I ... entered the poem of life, whose purpose is ... simply to witness the beauties of the world,
to discover the many forms that love can take. (Barabara Blackman in 'Glass After Glass')

These poems are works in progress and may be updated without notice. Nevertheless copyright applies to all writings here and all photos (which are either my own or used with permission). Thank you for your comments. I read and appreciate them all, and reply here to specific points that seem to need it — or as I have the leisure. Otherwise I reciprocate by reading and commenting on your blog posts as much as possible.

5 August 2016

At Mariner's Café

We like to call in here
on the way home from Kingscliff
or even Tweed Heads (a detour) to catch up
with our friend, the new manager
– and the coffee’s good.
So is the view of the river.

In late afternoon sun,
we sit back, leaning on the wall
of the antique shop next door.
I peer inside at nets and creels, ropes, 
huge balls of deep green glass
and steering-wheels in dark, polished wood.

I want to meet him, the shop owner,
to yarn with him and sniff the salty air –
this man who so loves boats. Our friend
wipes down our table. Another customer,
loud-mouthed, at last vacates. ‘That’s the man
from the shop,’ our friend mutters. We all grimace.

5/8/16

At dVerse, in 'Let's Kick it Up a Notch', we are invited to improve an old draft, perhaps by adding more detail (result above). A novel idea to me – I usually try to condense. But the original of this was already spare, and always seemed to me lack-lustre. Here it is, below. You can see that it's been waiting a long time for me to find a way to improve it. I think that Victoria, at dVerse, has finally shown me how.


Mariner’s Cafe

Late afternoon sun.
We sit back against the wall
by the antique shop.

In the shop I’ve seen
nets and creels and green glass balls,
ropes and steering-wheels.

I want to meet him,
to yarn and sniff the salt air –
this man who loves boats.

Steve wipes the table
as a noisy yob vacates.
‘That’s the man,” he says.

6/6/05


12 comments:

  1. Oh this is absolutely stunning Rosemary :D I love the way you added all those details into the poem. Especially these lines "I peer inside at nets and creels, ropes, huge balls of deep green glass, and steering-wheels in dark, polished wood" made me feel like I was there :D Beautifully executed.

    Lots of love,
    Sanaa

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  2. i love the narrative style of the revised version while the original one is also beautiful...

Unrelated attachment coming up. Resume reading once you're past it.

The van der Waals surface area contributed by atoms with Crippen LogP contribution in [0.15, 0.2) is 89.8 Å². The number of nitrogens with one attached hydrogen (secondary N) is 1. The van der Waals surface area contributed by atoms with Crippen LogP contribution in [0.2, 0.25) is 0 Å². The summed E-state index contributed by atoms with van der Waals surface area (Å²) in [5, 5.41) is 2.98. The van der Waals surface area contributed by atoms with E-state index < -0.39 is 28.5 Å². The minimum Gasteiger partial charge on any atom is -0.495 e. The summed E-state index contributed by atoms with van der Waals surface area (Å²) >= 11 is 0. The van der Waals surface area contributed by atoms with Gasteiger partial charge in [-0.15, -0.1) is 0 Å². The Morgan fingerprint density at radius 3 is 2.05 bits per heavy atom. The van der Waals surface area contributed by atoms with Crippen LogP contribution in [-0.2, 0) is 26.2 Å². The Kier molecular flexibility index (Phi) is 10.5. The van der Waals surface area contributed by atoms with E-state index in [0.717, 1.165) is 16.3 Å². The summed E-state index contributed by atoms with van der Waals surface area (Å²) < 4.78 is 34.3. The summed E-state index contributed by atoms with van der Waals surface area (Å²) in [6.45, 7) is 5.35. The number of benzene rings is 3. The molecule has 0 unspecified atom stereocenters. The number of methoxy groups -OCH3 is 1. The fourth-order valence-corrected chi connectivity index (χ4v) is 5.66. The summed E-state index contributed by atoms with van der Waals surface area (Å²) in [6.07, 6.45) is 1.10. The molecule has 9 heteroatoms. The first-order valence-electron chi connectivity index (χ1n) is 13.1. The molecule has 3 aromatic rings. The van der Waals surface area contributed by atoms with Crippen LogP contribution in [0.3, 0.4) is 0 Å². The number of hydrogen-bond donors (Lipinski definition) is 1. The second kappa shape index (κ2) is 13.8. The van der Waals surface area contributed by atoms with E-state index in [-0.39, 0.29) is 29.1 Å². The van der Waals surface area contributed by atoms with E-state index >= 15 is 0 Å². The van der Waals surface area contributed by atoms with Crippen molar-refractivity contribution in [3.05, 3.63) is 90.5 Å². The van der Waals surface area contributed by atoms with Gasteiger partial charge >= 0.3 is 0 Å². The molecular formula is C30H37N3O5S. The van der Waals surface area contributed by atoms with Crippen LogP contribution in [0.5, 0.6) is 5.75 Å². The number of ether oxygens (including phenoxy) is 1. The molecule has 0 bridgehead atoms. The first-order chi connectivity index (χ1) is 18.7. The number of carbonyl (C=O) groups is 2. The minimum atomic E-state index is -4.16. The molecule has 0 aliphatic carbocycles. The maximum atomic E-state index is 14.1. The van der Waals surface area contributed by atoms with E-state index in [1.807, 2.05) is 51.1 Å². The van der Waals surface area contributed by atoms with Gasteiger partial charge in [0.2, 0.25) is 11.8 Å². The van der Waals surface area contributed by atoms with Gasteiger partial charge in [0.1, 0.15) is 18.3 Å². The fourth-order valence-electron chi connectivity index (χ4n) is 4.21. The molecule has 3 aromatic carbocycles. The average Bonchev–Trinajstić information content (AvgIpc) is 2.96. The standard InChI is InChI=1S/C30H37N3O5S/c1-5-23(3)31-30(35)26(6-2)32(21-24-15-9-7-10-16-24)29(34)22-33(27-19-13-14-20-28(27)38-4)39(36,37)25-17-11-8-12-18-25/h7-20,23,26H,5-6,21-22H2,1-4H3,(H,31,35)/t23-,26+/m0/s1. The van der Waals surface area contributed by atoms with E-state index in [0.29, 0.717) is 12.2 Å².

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  3. Both sequenced nicely, as if two different poets wrote one leg of the pair. The POV changes slightly, giving the original its due, and the revision its charm! I love it, Rosemary!

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  4. I like them both! they both have their merits but your revised poem has so much charm in it. I love the word charm and rarely get to use it. The newer one gives us more of the story in a different way. I can see it. I can see myself there quietly having a cuppa while you and the owner gab and then he points out the guy....

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  5. I'm with Toni, the second expands and brings us right into the scene. I felt the same relief as the people in the poem when the loud person left. The grimace is perfect.

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  6. I love the crusty salty-sea feel of your rewrite. Really great work. Your addition of sensory detail hit the mark!

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  7. Rosemary, this is a delight with so much detail in the edit. I love the conversational tone that is comforting and the great verbs. Yarn with him--yes!

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  8. I prefer the original--as a prose poem it sets up the close far more effectively, is more sensual & inviting for me.

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  9. I like the revised poem as it has more details of the place and setting of the antique shop. Good one Rosemary.

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  10. I do think the improvement is a good one, Rosemary. As I read the first one, I got a bit lost in the words. When I read the second one, I found it hit the mark. I am generally one to appreciate 'lean' poetry; and I guess that is another reason I prefer the second.

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    Replies
    1. Thanks, Mary. Actually the second one was the original, lol! Interestingly, most of my (mainly Aussie) poet friends on facebook preferred it too.

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  11. Hi Rosemary, can you please email me at sometimesg@yahoo.com?

    Thanks!

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